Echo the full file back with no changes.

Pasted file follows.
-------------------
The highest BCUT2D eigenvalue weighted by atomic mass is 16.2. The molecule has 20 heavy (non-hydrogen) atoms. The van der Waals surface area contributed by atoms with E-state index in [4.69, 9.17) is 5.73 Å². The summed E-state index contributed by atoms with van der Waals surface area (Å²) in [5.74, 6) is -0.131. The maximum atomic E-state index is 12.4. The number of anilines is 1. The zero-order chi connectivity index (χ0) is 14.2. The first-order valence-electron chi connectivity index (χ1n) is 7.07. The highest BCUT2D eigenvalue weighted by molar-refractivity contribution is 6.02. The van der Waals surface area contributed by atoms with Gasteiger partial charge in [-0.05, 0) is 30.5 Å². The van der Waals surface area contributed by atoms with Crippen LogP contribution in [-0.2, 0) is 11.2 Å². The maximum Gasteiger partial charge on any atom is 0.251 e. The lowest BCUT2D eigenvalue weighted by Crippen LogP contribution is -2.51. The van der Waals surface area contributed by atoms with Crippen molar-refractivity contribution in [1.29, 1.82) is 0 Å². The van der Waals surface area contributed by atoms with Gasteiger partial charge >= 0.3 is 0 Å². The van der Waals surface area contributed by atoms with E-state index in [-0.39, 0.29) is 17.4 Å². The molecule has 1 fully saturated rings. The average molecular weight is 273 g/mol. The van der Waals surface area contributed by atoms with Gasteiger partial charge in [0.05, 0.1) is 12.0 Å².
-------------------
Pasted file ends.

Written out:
The highest BCUT2D eigenvalue weighted by atomic mass is 16.2. The molecule has 20 heavy (non-hydrogen) atoms. The van der Waals surface area contributed by atoms with E-state index in [4.69, 9.17) is 5.73 Å². The summed E-state index contributed by atoms with van der Waals surface area (Å²) in [5.74, 6) is -0.131. The maximum atomic E-state index is 12.4. The number of anilines is 1. The zero-order chi connectivity index (χ0) is 14.2. The first-order valence-electron chi connectivity index (χ1n) is 7.07. The highest BCUT2D eigenvalue weighted by molar-refractivity contribution is 6.02. The van der Waals surface area contributed by atoms with Gasteiger partial charge in [-0.05, 0) is 30.5 Å². The van der Waals surface area contributed by atoms with Crippen LogP contribution in [-0.2, 0) is 11.2 Å². The maximum Gasteiger partial charge on any atom is 0.251 e. The lowest BCUT2D eigenvalue weighted by Crippen LogP contribution is -2.51. The van der Waals surface area contributed by atoms with Crippen molar-refractivity contribution in [1.29, 1.82) is 0 Å². The van der Waals surface area contributed by atoms with Gasteiger partial charge >= 0.3 is 0 Å². The van der Waals surface area contributed by atoms with E-state index in [-0.39, 0.29) is 17.4 Å². The molecule has 1 fully saturated rings. The average molecular weight is 273 g/mol. The van der Waals surface area contributed by atoms with Gasteiger partial charge in [0.05, 0.1) is 12.0 Å².